secondary nucleus resulting from the fusion of the polar

nuclei in which a factor, or factors, for RNA'ase production

may be contained in double dose. In most angiosperms, the

polar nuclei lie just above the egg and are connected to it

by a conspicuous cytoplasmic strand (Maheshwari, 1950). In

the embryo sac of Vanda, however, the polar nuclei are

located in the center of the embryo sac and appear to be

suspended between two large vacuoles by thin cytoplasmic

strands emanating from the long sides of the embryo sac. Pos-

sibly this position makes access to the precursor ribose

nucleotides difficult (Ambellan, 1955).

Certainly a cytochemical comparison of the embryo sac

of Vanda with a species in which the endosperm is well devel-

oped would be enlightening.

Shortly after fertilization, the chalazal end of the

embryo sac shows a small region of intense protein staining.

As the embryo enlarges, this region increases in area and in

staining intensity. When the embryo nearly fills the embryo

sac, the region begins to disappear. This activity appears

to be associated with the antipodal cells.

The role of the antipodals in angiosperm embryology

is not clear. Phylogenetically, they have been regarded as

vestiges of the prothalial tissue (Fuller and Tippo, 1954).

In the Gramineae, Gentianaceae, and Compositae, the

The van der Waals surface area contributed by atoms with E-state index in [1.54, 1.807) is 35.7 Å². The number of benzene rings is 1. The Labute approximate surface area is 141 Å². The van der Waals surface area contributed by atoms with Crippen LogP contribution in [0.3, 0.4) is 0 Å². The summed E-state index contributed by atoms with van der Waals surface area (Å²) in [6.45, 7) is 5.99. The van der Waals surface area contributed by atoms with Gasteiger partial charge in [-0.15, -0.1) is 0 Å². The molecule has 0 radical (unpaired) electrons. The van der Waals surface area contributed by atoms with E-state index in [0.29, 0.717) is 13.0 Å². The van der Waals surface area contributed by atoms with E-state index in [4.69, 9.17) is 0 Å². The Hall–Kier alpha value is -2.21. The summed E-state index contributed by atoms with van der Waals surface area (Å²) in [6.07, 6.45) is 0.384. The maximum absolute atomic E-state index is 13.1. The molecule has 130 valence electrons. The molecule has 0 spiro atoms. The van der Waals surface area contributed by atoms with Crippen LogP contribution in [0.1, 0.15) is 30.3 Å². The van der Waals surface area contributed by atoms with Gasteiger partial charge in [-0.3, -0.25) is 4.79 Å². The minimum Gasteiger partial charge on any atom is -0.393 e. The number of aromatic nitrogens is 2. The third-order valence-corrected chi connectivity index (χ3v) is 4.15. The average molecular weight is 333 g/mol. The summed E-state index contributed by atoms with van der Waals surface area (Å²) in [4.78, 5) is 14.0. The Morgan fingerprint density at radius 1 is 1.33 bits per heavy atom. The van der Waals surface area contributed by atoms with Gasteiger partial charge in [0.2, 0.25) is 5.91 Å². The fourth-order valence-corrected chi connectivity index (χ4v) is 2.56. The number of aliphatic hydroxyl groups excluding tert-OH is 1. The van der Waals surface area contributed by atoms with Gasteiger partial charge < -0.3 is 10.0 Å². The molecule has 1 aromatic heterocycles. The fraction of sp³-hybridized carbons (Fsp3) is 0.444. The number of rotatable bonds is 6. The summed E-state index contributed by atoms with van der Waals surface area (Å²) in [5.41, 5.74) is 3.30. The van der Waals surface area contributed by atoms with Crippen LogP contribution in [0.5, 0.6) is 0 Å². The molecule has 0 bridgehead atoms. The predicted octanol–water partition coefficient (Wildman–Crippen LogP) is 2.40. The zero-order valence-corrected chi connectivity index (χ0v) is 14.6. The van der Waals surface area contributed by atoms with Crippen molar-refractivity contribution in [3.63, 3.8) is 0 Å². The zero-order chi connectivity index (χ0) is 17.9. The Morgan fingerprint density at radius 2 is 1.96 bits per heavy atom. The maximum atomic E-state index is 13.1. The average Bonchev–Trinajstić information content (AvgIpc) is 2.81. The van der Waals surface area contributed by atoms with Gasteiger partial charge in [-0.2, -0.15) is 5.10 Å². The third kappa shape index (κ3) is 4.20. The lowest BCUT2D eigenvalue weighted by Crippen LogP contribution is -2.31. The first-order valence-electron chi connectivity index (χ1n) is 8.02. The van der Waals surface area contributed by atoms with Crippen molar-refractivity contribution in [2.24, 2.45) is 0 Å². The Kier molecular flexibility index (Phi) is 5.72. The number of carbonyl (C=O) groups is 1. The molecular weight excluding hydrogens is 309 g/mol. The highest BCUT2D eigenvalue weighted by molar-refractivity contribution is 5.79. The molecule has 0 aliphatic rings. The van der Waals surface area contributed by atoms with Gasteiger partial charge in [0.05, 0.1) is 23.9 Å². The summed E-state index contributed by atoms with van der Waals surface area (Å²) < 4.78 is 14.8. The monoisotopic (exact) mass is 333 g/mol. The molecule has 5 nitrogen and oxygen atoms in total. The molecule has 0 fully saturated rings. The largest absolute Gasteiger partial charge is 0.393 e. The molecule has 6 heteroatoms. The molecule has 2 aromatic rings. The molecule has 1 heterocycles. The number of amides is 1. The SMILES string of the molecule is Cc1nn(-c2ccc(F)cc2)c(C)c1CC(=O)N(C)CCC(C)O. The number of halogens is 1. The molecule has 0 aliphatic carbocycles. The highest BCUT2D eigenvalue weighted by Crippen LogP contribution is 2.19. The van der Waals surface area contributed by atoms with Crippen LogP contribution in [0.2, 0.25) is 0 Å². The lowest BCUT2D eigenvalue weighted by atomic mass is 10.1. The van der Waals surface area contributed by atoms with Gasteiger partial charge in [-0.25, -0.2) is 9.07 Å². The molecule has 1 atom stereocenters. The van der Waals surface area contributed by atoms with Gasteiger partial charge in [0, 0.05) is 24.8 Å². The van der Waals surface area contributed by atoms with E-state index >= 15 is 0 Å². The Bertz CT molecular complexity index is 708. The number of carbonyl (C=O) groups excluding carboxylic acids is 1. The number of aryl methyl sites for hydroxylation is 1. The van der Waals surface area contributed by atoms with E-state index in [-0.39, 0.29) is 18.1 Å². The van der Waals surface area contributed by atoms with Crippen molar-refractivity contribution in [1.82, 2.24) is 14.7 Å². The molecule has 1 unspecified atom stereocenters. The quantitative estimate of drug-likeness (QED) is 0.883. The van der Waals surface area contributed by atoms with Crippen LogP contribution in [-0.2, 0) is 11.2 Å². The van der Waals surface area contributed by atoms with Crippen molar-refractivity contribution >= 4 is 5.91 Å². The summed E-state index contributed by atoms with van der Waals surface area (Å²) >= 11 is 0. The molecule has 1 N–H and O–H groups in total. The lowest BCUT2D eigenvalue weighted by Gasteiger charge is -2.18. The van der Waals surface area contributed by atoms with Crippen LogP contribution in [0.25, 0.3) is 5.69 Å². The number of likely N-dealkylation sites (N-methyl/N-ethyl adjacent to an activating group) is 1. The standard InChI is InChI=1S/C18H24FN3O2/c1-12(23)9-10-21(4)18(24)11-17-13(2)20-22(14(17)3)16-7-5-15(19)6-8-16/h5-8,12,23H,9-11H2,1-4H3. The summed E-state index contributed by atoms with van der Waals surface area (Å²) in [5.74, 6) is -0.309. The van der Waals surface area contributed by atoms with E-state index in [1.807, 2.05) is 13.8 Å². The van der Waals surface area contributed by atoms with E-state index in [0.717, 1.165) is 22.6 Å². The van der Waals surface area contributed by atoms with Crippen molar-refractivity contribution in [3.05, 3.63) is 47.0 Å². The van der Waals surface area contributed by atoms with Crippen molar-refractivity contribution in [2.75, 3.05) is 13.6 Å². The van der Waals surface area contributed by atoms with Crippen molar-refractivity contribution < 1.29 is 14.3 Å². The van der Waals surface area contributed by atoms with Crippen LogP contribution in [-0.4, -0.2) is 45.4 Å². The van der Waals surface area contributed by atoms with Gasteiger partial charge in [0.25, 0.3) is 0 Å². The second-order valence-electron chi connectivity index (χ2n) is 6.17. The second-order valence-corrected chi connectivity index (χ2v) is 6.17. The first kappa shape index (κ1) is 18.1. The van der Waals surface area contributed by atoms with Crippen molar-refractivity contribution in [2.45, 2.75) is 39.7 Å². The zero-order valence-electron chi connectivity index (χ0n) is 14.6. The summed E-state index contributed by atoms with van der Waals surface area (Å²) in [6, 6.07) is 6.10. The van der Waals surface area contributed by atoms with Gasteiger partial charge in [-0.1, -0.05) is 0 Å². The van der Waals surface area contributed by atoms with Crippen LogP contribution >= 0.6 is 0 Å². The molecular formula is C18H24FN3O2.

antipodals frequently show a considerable increase in size

or number (Maheshwari, 1950). This event is sometimes

accompanied by an increase in ploidy in these cells and is







indicative of their high metabolic activity. The increase

in protein staining observed in Vanda suggests the possibi-

lity of an increase in the number of these cells. Feulgen

staining of the embryo sac does not indicate, however, any

increase in DNA in this region. In cases of an increase in

cell number, the cells maintain their individuality. In

Vanda, on the other hand, the region giving the intense pro-

tein reaction does not appear to be composed of individual

cells. One may speculate that the antipodal cells in Vanda

do increase in number, but that the cellular membranes break

down liberating their cellular content into the cytoplasm of

the embryo sac, thus making added protein available to the

growing embryo. The possibility also exists that this

region is nothing more than the cytoplasm of the embryo sac

which has been pushed up against the chalazal limits by the

growing embryo resulting in an increase in total protein